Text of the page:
Illinois draws about 512,000 hunters every year. Now, a group is promoting how that number affects the state's economy.
The group, called "Hunting Works for Illinois," said the money that hunters spend on equipment, travel, food and lodging creates a "ripple effect" by adding jobs and maintaining local economies.
The group comprises business associations that want to let others know about such benefits. Among them are the Illinois Manufacturers Association, the Illinois Petroleum Marketers Association, the BNSF Railway, and several convention-and-visitor bureaus from across the state. They say hunting supports more than 18,000 jobs in the state.
Brittany Henry, executive director for the Jacksonville Area Convention and Visitors Bureau west of Springfield, said several hotel packages are meant to attract hunters into the area by offering special discounts and added perks. But she said hunting affects more than just Jacksonville's tourism.
"Did you know that hunters pay special taxes on their equipment?" she asked. "Hunters fund public conservation efforts through a special tax called Pittman-Robertson. Hunters are glad to pay these taxes that benefit the outdoors for everyone."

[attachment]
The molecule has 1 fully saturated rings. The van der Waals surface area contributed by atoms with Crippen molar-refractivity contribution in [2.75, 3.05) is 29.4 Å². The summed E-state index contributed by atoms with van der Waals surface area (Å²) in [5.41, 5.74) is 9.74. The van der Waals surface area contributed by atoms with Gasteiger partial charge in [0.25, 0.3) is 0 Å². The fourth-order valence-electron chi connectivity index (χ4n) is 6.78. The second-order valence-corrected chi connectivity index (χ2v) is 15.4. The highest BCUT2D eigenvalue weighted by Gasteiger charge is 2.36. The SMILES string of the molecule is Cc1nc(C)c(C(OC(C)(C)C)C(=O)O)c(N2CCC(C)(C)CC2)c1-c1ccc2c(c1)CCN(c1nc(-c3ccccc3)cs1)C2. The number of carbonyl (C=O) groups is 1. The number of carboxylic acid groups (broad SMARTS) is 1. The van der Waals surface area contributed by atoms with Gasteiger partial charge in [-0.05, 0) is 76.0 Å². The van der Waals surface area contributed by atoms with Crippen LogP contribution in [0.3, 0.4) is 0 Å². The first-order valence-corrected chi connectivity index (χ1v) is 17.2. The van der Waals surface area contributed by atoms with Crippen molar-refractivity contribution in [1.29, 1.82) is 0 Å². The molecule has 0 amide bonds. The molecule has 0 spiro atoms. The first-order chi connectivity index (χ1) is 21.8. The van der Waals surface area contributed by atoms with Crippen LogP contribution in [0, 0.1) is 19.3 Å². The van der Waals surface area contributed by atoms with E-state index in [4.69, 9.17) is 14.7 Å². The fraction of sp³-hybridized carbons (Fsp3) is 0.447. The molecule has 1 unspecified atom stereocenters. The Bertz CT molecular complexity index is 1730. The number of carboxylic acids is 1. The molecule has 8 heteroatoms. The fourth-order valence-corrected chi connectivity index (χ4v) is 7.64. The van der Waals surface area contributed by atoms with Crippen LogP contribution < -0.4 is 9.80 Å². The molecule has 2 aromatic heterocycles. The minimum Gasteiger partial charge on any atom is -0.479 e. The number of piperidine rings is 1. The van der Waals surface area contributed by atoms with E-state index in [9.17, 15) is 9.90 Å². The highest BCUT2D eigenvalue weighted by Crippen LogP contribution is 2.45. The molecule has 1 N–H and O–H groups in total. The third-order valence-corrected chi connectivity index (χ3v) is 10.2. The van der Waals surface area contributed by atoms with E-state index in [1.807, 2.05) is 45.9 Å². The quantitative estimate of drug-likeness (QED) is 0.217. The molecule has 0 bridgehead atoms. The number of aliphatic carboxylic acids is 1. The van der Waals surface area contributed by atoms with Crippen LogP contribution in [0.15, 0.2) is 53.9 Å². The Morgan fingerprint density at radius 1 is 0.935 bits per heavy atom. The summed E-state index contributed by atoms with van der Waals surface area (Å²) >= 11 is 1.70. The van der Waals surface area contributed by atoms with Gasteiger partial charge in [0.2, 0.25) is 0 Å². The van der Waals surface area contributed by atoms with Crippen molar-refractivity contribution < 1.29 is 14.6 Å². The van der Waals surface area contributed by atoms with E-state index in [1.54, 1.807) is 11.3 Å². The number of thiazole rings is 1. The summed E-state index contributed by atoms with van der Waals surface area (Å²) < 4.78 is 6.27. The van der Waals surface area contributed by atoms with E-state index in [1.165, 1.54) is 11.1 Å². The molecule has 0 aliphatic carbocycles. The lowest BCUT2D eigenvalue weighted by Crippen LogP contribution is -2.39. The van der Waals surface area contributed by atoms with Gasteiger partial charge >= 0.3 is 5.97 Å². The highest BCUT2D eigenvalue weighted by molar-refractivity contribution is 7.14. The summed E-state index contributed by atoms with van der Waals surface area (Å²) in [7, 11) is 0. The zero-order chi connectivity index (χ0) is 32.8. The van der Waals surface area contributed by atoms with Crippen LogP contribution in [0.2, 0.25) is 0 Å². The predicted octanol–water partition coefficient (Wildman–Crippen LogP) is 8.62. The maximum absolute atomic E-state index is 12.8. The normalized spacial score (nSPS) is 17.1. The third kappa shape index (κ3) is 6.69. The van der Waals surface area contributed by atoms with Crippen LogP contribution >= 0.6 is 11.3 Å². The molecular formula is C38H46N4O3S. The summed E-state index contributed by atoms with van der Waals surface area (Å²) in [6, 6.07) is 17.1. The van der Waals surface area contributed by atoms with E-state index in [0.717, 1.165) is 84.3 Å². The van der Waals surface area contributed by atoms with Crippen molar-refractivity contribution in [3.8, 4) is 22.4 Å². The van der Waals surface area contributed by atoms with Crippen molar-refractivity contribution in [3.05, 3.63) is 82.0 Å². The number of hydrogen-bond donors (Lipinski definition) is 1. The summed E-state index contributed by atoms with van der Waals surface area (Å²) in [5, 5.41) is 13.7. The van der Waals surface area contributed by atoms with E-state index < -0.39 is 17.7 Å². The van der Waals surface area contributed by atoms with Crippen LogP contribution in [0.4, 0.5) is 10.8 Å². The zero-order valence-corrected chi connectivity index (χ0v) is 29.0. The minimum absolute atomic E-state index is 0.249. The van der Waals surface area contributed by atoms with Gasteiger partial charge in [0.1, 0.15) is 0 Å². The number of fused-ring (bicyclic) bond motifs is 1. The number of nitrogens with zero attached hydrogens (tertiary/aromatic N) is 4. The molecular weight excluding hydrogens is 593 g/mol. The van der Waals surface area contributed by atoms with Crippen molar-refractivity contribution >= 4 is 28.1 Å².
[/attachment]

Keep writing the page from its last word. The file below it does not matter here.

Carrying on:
According to the group, hunting also affects the railroad industry.
"Probably half of our business is bringing in consumer goods, much of which comes from the west coast," said Peter Skosey, executive director for state government affairs at BNSF Railway. It operates one of the largest freight railroad networks in North America.
Soskey says he joined the initiative because hunting merchandise often travels by freight train. When such goods arrive in Illinois, he said, they go to distribution centers that send them to stores where people buy hunting gear.
This hunting promotion initiative exists in fifteen other states, including Missouri, Wisconsin and Michigan.